The downgrading of nine euro zone countries by Standard & Poor’s is a politically motivated decision. The rating agency represents the interests of an international financial elite for whom the destruction of working class living standards is not proceeding far or fast enough. This is clear from the official rationale for the downgrade.
“Today’s rating actions are primarily driven by our assessment that the policy initiatives that have been taken by European policymakers in recent weeks may be insufficient to fully address ongoing systemic stresses in the euro zone,” the agency declared.
Italy, whose government has just whipped a draconian austerity package through parliament and is now set to deregulate the labour market, is threatened with further downgrades by Standard & Poor’s if “we see that the technocratic administration fails to implement structural reform measures due to opposition from special interest groups.” By “structural reform measures” S&P means the elimination of legal and contractual provisions that give workers a measure of protection. “Special interest groups” is a euphemism for the working class, i.e., the vast majority of the population.
The same fate is threatened for Spain if the government does not rapidly deregulate the labour market even further and take additional measures to reduce the budget deficit.
European politicians from all parties have expressed outrage at the actions of Standard & Poor’s. French presidential adviser Alain Minc grumbled, “It’s worse than pyromaniac firemen, it is seriously perverse.” German Economics Minister Phillip Rösler of the Free Democratic Party accused the agency of pursuing “its own aims.” The chair of the Left Party, Gregor Gysi, spoke of a “war against the peoples of Europe.”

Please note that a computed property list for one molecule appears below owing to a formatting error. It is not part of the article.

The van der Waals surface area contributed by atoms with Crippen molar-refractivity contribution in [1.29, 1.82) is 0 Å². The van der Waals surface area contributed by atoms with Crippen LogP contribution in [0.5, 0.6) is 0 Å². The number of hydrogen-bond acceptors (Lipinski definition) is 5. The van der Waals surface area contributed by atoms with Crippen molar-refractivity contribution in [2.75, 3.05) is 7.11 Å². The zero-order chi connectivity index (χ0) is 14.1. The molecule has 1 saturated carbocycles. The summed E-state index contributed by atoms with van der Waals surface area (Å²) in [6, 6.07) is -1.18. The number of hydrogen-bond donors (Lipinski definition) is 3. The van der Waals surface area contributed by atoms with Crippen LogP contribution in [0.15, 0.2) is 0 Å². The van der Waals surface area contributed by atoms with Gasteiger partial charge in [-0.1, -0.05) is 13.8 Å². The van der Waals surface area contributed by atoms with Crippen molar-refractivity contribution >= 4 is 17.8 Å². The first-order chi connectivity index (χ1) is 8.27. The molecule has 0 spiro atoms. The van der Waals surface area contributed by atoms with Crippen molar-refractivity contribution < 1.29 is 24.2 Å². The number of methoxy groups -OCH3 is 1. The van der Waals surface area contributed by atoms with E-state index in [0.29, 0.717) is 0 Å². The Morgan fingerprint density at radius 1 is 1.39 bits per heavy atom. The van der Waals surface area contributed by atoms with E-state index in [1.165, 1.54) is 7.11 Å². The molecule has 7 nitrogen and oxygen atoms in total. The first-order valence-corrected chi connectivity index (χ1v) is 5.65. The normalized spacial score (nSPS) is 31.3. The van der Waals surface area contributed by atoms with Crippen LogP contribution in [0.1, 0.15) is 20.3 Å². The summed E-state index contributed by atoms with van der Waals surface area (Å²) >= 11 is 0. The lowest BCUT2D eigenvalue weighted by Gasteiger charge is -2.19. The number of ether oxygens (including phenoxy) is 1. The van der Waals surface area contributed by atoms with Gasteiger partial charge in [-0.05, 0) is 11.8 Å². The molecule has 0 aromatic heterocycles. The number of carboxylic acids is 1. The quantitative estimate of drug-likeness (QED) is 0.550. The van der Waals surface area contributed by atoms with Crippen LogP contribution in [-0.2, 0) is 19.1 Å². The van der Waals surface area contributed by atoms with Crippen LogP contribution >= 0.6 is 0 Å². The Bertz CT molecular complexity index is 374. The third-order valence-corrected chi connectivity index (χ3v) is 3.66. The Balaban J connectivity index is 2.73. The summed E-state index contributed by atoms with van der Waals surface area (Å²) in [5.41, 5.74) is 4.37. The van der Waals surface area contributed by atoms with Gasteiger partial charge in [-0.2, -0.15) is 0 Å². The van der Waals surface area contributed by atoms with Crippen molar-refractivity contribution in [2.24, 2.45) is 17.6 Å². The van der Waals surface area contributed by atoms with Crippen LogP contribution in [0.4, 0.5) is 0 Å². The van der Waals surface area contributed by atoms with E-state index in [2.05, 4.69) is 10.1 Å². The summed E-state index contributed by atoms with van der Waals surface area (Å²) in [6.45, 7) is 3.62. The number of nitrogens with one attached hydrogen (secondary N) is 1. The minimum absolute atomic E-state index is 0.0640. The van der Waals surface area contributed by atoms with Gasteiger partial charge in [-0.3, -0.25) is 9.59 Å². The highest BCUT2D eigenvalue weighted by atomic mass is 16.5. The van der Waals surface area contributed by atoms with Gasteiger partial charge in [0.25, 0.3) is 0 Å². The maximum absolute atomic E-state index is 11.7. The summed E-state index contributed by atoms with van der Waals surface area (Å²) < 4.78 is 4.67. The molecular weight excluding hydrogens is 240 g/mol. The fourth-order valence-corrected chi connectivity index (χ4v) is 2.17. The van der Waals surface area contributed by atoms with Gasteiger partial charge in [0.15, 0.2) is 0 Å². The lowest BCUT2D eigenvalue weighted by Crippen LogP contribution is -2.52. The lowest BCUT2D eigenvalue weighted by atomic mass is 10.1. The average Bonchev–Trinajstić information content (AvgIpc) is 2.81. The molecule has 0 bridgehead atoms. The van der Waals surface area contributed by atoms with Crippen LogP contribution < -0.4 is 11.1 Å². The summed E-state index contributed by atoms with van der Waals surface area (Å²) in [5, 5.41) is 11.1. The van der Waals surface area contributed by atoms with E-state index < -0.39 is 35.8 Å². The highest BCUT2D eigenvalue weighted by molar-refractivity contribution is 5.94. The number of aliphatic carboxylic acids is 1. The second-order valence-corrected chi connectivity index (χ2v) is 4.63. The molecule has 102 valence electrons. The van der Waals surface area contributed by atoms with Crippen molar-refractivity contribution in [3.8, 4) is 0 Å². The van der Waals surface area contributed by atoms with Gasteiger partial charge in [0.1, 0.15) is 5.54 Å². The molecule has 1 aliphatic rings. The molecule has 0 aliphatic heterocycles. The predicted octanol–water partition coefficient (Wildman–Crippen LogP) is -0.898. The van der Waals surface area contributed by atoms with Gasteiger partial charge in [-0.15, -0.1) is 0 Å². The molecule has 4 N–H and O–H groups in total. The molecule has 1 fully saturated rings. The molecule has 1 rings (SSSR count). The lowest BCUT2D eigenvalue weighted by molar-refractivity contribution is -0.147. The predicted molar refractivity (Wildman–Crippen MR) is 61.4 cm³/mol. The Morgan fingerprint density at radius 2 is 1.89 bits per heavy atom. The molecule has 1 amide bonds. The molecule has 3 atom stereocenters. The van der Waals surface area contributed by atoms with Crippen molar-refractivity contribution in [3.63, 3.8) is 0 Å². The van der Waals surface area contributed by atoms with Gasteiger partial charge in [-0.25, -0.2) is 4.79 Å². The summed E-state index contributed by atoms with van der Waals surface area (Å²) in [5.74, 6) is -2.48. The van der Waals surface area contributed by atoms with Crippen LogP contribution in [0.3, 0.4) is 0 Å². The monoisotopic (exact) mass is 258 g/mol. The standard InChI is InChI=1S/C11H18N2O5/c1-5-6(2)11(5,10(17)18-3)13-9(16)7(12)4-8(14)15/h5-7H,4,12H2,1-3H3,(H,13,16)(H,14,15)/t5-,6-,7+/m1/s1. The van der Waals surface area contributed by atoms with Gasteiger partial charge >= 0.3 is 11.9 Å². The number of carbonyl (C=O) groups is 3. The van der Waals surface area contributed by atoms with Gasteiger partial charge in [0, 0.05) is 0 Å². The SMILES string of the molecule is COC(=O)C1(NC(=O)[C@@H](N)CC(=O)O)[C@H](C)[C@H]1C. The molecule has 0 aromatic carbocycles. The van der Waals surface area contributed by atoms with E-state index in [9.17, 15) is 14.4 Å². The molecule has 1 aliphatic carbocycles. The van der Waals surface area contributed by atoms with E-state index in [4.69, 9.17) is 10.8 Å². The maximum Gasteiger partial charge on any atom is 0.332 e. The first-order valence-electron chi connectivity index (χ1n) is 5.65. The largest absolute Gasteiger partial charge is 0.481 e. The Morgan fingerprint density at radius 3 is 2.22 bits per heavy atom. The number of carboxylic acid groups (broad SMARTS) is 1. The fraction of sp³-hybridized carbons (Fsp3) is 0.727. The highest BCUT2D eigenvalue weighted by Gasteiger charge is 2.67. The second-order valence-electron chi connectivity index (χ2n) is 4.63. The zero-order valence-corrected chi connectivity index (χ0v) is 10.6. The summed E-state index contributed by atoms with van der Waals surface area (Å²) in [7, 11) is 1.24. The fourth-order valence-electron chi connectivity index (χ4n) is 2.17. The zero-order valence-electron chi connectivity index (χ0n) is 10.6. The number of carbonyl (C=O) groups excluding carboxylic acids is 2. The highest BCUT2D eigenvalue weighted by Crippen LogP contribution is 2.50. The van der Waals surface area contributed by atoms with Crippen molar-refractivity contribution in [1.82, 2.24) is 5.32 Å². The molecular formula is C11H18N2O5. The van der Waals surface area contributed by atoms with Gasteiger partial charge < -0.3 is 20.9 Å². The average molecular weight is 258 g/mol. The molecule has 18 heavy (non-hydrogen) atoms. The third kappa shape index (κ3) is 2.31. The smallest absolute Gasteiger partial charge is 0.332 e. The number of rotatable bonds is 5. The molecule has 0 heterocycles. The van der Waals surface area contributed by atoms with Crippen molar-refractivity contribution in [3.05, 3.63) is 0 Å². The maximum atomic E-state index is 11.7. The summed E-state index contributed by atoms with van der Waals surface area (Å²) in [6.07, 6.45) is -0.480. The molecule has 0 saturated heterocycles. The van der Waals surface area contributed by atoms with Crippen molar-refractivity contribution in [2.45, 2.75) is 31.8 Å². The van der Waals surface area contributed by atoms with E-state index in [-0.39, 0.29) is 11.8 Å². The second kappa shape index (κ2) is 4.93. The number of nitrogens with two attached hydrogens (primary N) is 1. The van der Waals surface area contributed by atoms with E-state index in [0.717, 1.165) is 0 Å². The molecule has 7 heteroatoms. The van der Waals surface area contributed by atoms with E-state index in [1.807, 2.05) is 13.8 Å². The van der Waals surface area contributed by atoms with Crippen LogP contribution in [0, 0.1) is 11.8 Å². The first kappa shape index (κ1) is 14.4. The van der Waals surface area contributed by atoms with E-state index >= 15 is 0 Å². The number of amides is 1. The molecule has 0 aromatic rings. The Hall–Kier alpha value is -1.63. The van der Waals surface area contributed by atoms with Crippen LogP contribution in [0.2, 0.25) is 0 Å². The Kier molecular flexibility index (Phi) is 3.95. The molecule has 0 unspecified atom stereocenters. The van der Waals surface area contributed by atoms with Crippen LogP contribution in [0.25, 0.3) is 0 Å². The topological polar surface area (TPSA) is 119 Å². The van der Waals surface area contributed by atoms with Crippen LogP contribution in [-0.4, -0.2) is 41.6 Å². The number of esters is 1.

The Süddeutsche Zeitung commented: “A monopolist threatens to roundly condemn the politics of democratically elected governments.... The Americans are openly pushing continental Europeans to adopt the Anglo-Saxon principles of their own economic and financial policy.”
Many European politicians are angry that the US credit rating agency is undermining their efforts to save the euro and—as some see it—deliberately driving a wedge between the European governments. Nevertheless, they agree with Standard & Poor’s on the fundamental issues.
They too are of the opinion that the standard of living and what remains of the welfare state for which the working class fought for after World War II must yield to the demands of the financial markets. This is the significance of the fiscal pact that was agreed at the European Union summit in December, which obliges all members of the European Union to implement drastic austerity measures and introduce labour market flexibility.
Europe is the focus of the international financial crisis because the financial markets believe that in Europe the state claims too high a proportion of gross domestic product (GDP), spending far too much on education, health, social provisions, infrastructure, etc.—outlays that detract from the profits of the private owners of capital.